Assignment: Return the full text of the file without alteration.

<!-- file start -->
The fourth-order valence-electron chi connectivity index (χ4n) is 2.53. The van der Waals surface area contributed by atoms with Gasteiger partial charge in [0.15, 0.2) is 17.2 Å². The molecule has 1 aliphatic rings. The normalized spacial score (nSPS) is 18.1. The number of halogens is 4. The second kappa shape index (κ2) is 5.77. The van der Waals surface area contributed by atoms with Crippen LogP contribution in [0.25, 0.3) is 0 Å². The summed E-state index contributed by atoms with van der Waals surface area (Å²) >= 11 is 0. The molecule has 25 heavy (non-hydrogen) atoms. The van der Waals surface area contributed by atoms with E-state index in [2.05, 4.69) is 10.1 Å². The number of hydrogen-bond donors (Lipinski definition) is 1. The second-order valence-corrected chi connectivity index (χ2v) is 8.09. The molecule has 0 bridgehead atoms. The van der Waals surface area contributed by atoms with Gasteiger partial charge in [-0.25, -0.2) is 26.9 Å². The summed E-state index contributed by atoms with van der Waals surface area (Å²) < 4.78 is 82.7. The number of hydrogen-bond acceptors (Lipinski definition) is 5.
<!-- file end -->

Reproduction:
The fourth-order valence-electron chi connectivity index (χ4n) is 2.53. The van der Waals surface area contributed by atoms with Gasteiger partial charge in [0.15, 0.2) is 17.2 Å². The molecule has 1 aliphatic rings. The normalized spacial score (nSPS) is 18.1. The number of halogens is 4. The second kappa shape index (κ2) is 5.77. The van der Waals surface area contributed by atoms with Crippen LogP contribution in [0.25, 0.3) is 0 Å². The summed E-state index contributed by atoms with van der Waals surface area (Å²) >= 11 is 0. The molecule has 25 heavy (non-hydrogen) atoms. The van der Waals surface area contributed by atoms with E-state index in [2.05, 4.69) is 10.1 Å². The number of hydrogen-bond donors (Lipinski definition) is 1. The second-order valence-corrected chi connectivity index (χ2v) is 8.09. The molecule has 0 bridgehead atoms. The van der Waals surface area contributed by atoms with Gasteiger partial charge in [-0.25, -0.2) is 26.9 Å². The summed E-state index contributed by atoms with van der Waals surface area (Å²) < 4.78 is 82.7. The number of hydrogen-bond acceptors (Lipinski definition) is 5.